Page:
According to the bulletin, it is clear that the total monthly salaries of Saudi women working in the government sector are estimated at SAR 6.2 billion per month, or about SAR 74.4 billion annually, while the monthly salaries of female citizens working in the private sector are estimated at SAR 3.1 billion per month or about SAR 37.2 billion per year, bringing the total monthly income of Saudi women working in the public and private sectors to about SAR 8.24 billion, bringing their total annual income to about SAR 111.6 billion.

As a result of the increase in Saudi women entering the labor market, the unemployment rate among females in Saudi Arabia decreased from 34.5% at the end of 2016 to 24.4% at the end of 2020, which is a new historical level for female unemployment rate, despite the effects of the Covid-19 pandemic on the global and local economy.

The data indicate a continuous increase in the percentage of Saudi women working in various economic activities of the private sector, as wholesale and retail trade activities absorb the highest number of Saudi women working with 173,789 female workers, representing 40% of the total Saudis working in this activity, followed by construction activity with 96,558 female employees, constituting 34% of the total number of Saudi women working in this activity.

While health and social service activities are the third-largest activity that absorbs Saudi women, with a total of 82,058 female employees, constituting 46% of Saudis working in the activity.

Meanwhile, administrative and support services activities came as the fifth largest activities accommodating Saudi women with a total number of 46,238 female employees, representing 35% of the Saudis working in the activity, then the education activity as the sixth-largest activity accommodating Saudi women working in the private education sector with a total of 43,519 female employees, constituting 61% of the Saudis working in the activity, thus, it is the largest activity in terms of the percentage of Saudi women working.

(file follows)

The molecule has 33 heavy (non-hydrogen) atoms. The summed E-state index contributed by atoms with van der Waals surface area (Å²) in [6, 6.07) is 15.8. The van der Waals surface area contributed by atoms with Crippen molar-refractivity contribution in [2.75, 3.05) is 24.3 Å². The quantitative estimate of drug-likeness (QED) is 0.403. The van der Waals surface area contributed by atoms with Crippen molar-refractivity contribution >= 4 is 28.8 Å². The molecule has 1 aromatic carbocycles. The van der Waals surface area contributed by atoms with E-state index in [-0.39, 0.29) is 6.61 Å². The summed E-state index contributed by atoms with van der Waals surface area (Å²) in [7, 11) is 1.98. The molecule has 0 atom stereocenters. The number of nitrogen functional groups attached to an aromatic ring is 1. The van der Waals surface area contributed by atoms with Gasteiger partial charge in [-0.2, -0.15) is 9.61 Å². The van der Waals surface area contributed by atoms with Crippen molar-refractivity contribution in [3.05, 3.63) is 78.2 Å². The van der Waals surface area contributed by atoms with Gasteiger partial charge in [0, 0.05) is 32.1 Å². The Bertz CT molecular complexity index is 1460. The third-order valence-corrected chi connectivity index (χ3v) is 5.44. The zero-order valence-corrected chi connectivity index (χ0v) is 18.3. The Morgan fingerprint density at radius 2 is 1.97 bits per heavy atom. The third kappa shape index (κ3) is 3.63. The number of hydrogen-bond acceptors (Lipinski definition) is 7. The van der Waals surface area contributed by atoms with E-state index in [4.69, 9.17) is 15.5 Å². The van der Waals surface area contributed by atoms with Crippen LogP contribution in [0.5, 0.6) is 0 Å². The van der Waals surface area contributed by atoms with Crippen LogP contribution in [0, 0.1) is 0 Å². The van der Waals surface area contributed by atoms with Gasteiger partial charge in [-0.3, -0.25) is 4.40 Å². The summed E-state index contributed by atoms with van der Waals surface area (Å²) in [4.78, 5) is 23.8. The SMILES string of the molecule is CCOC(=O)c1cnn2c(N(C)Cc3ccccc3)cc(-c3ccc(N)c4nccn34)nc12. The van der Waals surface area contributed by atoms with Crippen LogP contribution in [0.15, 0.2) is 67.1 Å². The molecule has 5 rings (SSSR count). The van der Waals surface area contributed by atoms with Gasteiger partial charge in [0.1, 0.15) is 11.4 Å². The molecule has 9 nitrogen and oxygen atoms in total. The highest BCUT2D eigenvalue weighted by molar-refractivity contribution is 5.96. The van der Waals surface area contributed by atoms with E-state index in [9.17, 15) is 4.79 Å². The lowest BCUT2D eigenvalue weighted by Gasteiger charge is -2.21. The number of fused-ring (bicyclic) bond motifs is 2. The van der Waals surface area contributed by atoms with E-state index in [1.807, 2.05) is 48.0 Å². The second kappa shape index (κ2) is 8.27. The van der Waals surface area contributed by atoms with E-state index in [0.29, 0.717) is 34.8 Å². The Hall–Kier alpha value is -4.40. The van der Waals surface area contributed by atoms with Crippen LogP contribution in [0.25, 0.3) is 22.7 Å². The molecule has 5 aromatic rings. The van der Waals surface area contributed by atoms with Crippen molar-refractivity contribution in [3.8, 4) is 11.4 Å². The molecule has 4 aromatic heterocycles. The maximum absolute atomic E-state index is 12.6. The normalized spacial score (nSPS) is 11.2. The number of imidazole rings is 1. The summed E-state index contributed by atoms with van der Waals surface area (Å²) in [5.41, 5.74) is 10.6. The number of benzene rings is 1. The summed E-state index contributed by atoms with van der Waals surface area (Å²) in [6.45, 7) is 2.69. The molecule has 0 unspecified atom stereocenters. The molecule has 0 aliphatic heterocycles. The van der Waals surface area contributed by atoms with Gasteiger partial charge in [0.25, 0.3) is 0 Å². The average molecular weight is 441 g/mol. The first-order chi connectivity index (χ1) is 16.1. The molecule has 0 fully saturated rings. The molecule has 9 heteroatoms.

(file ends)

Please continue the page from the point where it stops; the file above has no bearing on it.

Saudi women’s empowerment decisions have also been translated internationally.

For the second year in a row, the Kingdom advances in the “Women, Business Activities, and Law 2021” report, issued by the World Bank Group. This report aims to compare the level of discrimination in gender systems in economic development and entrepreneurship among 190 countries.

This progress is due to some reforms that have paved the way for women’s participation in economic development. These reforms include non-discrimination in work between men and women, the equal retirement age for men and women, allowing women to work in many new sectors, and encouraging and supporting women to assume leadership positions.